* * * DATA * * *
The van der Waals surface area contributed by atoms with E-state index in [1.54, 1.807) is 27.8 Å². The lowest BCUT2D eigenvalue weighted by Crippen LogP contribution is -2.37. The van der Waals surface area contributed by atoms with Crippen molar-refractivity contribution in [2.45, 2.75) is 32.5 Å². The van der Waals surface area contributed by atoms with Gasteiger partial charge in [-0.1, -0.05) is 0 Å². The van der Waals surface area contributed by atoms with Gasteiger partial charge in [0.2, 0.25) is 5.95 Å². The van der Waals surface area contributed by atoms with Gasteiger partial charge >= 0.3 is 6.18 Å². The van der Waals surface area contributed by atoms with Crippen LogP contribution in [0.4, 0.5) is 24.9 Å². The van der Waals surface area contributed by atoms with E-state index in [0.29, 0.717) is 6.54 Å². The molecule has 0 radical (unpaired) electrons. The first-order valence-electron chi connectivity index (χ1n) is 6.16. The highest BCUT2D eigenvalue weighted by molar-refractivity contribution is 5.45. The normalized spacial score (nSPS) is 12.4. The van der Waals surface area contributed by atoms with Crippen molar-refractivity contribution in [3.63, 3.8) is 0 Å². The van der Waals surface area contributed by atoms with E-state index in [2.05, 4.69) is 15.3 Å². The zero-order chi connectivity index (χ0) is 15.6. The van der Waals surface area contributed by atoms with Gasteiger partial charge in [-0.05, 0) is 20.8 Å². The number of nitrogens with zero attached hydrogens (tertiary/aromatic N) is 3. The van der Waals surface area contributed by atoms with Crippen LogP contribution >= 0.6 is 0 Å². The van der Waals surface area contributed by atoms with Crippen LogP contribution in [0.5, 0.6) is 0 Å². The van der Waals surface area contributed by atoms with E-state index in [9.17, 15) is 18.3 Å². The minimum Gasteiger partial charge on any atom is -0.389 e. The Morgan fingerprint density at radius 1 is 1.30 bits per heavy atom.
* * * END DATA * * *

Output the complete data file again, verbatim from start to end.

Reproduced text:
The van der Waals surface area contributed by atoms with E-state index in [1.54, 1.807) is 27.8 Å². The lowest BCUT2D eigenvalue weighted by Crippen LogP contribution is -2.37. The van der Waals surface area contributed by atoms with Crippen molar-refractivity contribution in [2.45, 2.75) is 32.5 Å². The van der Waals surface area contributed by atoms with Gasteiger partial charge in [-0.1, -0.05) is 0 Å². The van der Waals surface area contributed by atoms with Gasteiger partial charge in [0.2, 0.25) is 5.95 Å². The van der Waals surface area contributed by atoms with Gasteiger partial charge >= 0.3 is 6.18 Å². The van der Waals surface area contributed by atoms with Crippen LogP contribution in [0.4, 0.5) is 24.9 Å². The van der Waals surface area contributed by atoms with E-state index in [0.29, 0.717) is 6.54 Å². The molecule has 0 radical (unpaired) electrons. The first-order valence-electron chi connectivity index (χ1n) is 6.16. The highest BCUT2D eigenvalue weighted by molar-refractivity contribution is 5.45. The normalized spacial score (nSPS) is 12.4. The van der Waals surface area contributed by atoms with Crippen molar-refractivity contribution in [3.63, 3.8) is 0 Å². The van der Waals surface area contributed by atoms with E-state index in [2.05, 4.69) is 15.3 Å². The zero-order chi connectivity index (χ0) is 15.6. The van der Waals surface area contributed by atoms with Gasteiger partial charge in [-0.05, 0) is 20.8 Å². The number of nitrogens with zero attached hydrogens (tertiary/aromatic N) is 3. The van der Waals surface area contributed by atoms with Crippen LogP contribution >= 0.6 is 0 Å². The van der Waals surface area contributed by atoms with Crippen LogP contribution in [0.5, 0.6) is 0 Å². The van der Waals surface area contributed by atoms with E-state index in [9.17, 15) is 18.3 Å². The minimum Gasteiger partial charge on any atom is -0.389 e. The Morgan fingerprint density at radius 1 is 1.30 bits per heavy atom.